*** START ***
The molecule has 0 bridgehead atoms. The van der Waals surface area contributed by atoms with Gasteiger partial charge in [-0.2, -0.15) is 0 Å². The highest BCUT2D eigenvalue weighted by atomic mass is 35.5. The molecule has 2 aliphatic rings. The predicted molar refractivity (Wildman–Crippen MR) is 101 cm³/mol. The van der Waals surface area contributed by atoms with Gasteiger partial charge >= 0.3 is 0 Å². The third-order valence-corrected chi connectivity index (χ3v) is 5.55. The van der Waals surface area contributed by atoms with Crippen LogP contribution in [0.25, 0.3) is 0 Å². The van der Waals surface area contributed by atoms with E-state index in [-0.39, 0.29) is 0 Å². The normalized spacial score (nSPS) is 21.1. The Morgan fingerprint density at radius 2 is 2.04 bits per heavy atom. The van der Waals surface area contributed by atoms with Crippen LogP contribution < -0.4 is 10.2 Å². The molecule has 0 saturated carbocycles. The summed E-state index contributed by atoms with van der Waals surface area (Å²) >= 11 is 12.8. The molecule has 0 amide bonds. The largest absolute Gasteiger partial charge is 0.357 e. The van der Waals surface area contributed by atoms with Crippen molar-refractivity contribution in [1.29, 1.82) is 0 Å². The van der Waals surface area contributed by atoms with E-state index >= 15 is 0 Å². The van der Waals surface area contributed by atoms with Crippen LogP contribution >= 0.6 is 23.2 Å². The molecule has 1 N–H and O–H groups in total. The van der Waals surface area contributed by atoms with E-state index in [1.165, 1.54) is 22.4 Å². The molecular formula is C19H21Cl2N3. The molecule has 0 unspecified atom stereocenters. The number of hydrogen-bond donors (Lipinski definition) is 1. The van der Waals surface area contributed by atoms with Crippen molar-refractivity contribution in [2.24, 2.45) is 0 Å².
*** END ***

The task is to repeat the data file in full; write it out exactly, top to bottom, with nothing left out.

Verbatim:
The molecule has 0 bridgehead atoms. The van der Waals surface area contributed by atoms with Gasteiger partial charge in [-0.2, -0.15) is 0 Å². The highest BCUT2D eigenvalue weighted by atomic mass is 35.5. The molecule has 2 aliphatic rings. The predicted molar refractivity (Wildman–Crippen MR) is 101 cm³/mol. The van der Waals surface area contributed by atoms with Gasteiger partial charge >= 0.3 is 0 Å². The third-order valence-corrected chi connectivity index (χ3v) is 5.55. The van der Waals surface area contributed by atoms with Crippen LogP contribution in [0.25, 0.3) is 0 Å². The van der Waals surface area contributed by atoms with E-state index in [-0.39, 0.29) is 0 Å². The normalized spacial score (nSPS) is 21.1. The Morgan fingerprint density at radius 2 is 2.04 bits per heavy atom. The van der Waals surface area contributed by atoms with Crippen LogP contribution < -0.4 is 10.2 Å². The molecule has 0 saturated carbocycles. The summed E-state index contributed by atoms with van der Waals surface area (Å²) >= 11 is 12.8. The molecule has 0 amide bonds. The largest absolute Gasteiger partial charge is 0.357 e. The van der Waals surface area contributed by atoms with Crippen molar-refractivity contribution in [1.29, 1.82) is 0 Å². The van der Waals surface area contributed by atoms with E-state index >= 15 is 0 Å². The van der Waals surface area contributed by atoms with Crippen LogP contribution >= 0.6 is 23.2 Å². The molecule has 1 N–H and O–H groups in total. The van der Waals surface area contributed by atoms with E-state index in [1.165, 1.54) is 22.4 Å². The molecular formula is C19H21Cl2N3. The molecule has 0 unspecified atom stereocenters. The number of hydrogen-bond donors (Lipinski definition) is 1. The van der Waals surface area contributed by atoms with Crippen molar-refractivity contribution in [2.24, 2.45) is 0 Å².